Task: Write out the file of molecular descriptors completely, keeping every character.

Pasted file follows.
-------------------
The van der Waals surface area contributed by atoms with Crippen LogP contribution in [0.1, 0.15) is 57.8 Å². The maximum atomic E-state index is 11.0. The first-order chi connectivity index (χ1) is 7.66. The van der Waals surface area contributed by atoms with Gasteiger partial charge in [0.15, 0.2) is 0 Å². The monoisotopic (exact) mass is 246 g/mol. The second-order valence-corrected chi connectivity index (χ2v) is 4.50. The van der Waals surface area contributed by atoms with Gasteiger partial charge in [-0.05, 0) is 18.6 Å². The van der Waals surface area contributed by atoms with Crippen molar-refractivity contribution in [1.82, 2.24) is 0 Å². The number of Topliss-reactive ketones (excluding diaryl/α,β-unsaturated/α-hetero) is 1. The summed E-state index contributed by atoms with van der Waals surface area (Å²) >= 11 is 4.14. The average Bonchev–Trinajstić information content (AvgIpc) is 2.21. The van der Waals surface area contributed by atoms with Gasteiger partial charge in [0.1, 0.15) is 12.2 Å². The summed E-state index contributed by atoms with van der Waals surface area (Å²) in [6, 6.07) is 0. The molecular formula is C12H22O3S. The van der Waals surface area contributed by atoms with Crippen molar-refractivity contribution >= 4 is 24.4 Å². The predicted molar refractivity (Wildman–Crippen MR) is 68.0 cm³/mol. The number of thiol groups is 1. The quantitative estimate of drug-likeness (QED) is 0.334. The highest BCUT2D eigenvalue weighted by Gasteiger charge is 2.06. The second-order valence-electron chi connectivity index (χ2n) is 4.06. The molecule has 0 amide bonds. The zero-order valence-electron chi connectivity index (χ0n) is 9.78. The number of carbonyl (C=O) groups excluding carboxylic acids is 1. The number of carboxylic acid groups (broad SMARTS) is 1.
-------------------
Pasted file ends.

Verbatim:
The van der Waals surface area contributed by atoms with Crippen LogP contribution in [0.1, 0.15) is 57.8 Å². The maximum atomic E-state index is 11.0. The first-order chi connectivity index (χ1) is 7.66. The van der Waals surface area contributed by atoms with Gasteiger partial charge in [0.15, 0.2) is 0 Å². The monoisotopic (exact) mass is 246 g/mol. The second-order valence-corrected chi connectivity index (χ2v) is 4.50. The van der Waals surface area contributed by atoms with Gasteiger partial charge in [-0.05, 0) is 18.6 Å². The van der Waals surface area contributed by atoms with Crippen molar-refractivity contribution in [1.82, 2.24) is 0 Å². The number of Topliss-reactive ketones (excluding diaryl/α,β-unsaturated/α-hetero) is 1. The summed E-state index contributed by atoms with van der Waals surface area (Å²) >= 11 is 4.14. The average Bonchev–Trinajstić information content (AvgIpc) is 2.21. The van der Waals surface area contributed by atoms with Gasteiger partial charge in [0.1, 0.15) is 12.2 Å². The summed E-state index contributed by atoms with van der Waals surface area (Å²) in [6, 6.07) is 0. The molecular formula is C12H22O3S. The van der Waals surface area contributed by atoms with Crippen molar-refractivity contribution >= 4 is 24.4 Å². The predicted molar refractivity (Wildman–Crippen MR) is 68.0 cm³/mol. The number of thiol groups is 1. The quantitative estimate of drug-likeness (QED) is 0.334. The highest BCUT2D eigenvalue weighted by Gasteiger charge is 2.06. The second-order valence-electron chi connectivity index (χ2n) is 4.06. The molecule has 0 amide bonds. The zero-order valence-electron chi connectivity index (χ0n) is 9.78. The number of carbonyl (C=O) groups excluding carboxylic acids is 1. The number of carboxylic acid groups (broad SMARTS) is 1.